There are also accusations of “excessive increase in administrative operational expenses”, extra-budgetary expenditure on hotel accommodation and the sponsorship of NASS programmes.
Also, an audit query took serious exception to various expenditures incurred by NPA on behalf of the very same Minister of Transportation who is accusing Ms Usman of impropriety. A whooping $604,598 was paid out supposedly on his behalf without any supporting documents and the suspended MD has been asked to refund this money. In addition to all that, there are also accusations of failing to remit VAT deductions to the Federal Inland Revenue Service (FIRS). Estimates were put at N3.6bn, $148m and €4.8m.
Misappropriation and inappropriate vouchering aside, it is scandalous that a mind-boggling N20bn of NPA’s financial transactions between 2016 and 2018 could not even be traced. Even if most of these allegations prove to be false, it is true that the Auditor-General’s Office said NPA’s financial records were so riddled with bookkeeping deficiencies, irregularities, and errors that a reliable audit was simply impossible. As rotten as all this sounds, it is actually standard operational procedure in MDAs these days.
Even if the majority of specific allegations are proven to be true, financial infractions on the scale mentioned could not have been carried out alone.
Therefore, singling Ms Usman out while leaving the Board of Directors (BOD) intact, and not sanctioning officials in the supervising ministry requires explanation.
Time and again, it has been posited that the anti-corruption war has far more to do with destroying political enemies than actually ending corruption. It is incredulous that until her tweet criticising government in 2021, the supervising ministry never realised that funds had not been correctly accounted for since 2016. The whole mess reinforces the argument that NASS’ oversight functions are a waste of time and money.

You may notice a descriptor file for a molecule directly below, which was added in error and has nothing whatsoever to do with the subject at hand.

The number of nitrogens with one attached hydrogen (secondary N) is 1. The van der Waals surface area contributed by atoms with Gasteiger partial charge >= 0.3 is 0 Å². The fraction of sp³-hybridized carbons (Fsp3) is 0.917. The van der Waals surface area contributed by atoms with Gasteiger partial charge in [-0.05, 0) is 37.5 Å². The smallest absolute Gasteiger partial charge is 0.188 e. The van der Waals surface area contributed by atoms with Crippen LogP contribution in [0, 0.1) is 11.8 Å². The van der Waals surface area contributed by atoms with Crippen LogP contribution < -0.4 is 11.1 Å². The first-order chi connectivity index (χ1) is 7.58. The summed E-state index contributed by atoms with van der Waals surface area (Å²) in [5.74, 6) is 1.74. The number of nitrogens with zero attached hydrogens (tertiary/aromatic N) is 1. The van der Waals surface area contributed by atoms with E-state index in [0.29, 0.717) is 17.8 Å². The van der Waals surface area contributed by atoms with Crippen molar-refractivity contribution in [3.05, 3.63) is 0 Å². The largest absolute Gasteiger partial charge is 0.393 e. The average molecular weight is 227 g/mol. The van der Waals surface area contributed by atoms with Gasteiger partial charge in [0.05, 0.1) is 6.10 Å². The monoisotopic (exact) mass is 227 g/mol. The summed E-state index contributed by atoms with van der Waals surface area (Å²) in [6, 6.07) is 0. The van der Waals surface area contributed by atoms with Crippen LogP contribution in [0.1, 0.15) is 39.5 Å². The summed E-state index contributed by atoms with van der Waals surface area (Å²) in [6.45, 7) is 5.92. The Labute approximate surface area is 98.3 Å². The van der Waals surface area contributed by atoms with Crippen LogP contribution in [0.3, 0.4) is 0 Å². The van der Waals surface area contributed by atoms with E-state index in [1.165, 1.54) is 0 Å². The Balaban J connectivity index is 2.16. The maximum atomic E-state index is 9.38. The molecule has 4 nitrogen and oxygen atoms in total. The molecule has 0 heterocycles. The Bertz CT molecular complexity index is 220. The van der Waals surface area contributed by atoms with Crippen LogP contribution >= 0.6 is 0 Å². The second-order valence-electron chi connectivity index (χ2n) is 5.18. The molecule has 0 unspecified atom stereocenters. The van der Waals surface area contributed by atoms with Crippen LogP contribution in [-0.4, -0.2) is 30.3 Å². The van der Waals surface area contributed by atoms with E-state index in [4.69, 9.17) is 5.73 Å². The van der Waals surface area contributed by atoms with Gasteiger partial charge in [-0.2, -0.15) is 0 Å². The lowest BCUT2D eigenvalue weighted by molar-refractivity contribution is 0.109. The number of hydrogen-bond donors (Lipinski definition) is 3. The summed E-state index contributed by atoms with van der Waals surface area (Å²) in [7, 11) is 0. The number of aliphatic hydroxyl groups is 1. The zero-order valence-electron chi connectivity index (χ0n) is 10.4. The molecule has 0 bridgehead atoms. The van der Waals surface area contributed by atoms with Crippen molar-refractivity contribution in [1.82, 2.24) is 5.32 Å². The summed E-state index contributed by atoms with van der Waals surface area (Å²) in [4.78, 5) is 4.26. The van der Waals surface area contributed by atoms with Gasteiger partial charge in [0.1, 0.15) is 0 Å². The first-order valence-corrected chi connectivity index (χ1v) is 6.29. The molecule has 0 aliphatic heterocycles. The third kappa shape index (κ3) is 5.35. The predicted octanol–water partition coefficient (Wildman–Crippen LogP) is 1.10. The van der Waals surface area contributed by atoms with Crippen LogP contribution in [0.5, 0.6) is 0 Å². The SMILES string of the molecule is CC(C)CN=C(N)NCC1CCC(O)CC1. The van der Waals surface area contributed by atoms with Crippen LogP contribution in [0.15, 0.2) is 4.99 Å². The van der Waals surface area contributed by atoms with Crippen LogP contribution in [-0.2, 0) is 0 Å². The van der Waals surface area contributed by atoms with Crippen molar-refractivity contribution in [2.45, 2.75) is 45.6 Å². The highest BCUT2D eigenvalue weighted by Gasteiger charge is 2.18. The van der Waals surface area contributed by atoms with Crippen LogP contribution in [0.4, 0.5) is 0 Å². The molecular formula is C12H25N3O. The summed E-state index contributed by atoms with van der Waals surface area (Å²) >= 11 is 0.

If corruption and maladministration are truly to be impacted upon, then the Economic and Financial Crimes Commission (EFCC) must be repositioned to concentrate all its effort on detaining and prosecuting those who commit economic crimes. It is imperative they employ full time top-class lawyers, auditors, Financial accountants and Information Technology (IT) experts in order to “get with the game” of investigating, framing and prosecuting highly complicated economic crimes. The anti-corruptio agency should be bigger than brandishing weapons and making arrests on less significant matters of fraud against private individuals or corporations.
A breath of fresh air was supposedly brought into EFCC with new relatively youthful leadership. The job is now to reposition the agency and concentrate on all forms of maladministration as being heinous economic crimes which seriously hinder the nation’s progress and deserve serious penalty.
With nothing to fear from NASS’ oversight functions, there is currently nothing to discourage economic sabotage. Fear of the EFFC must become the beginning of wisdom for public office holders who have no moral compass and lack virtue and integrity. As for Ms Usman, there are those who say she has only herself to blame for her travails. She played the game but should have paid heed to the advice that, “If you plan to stay, remember those who give, can take away…don’t bite the hand that feeds you!”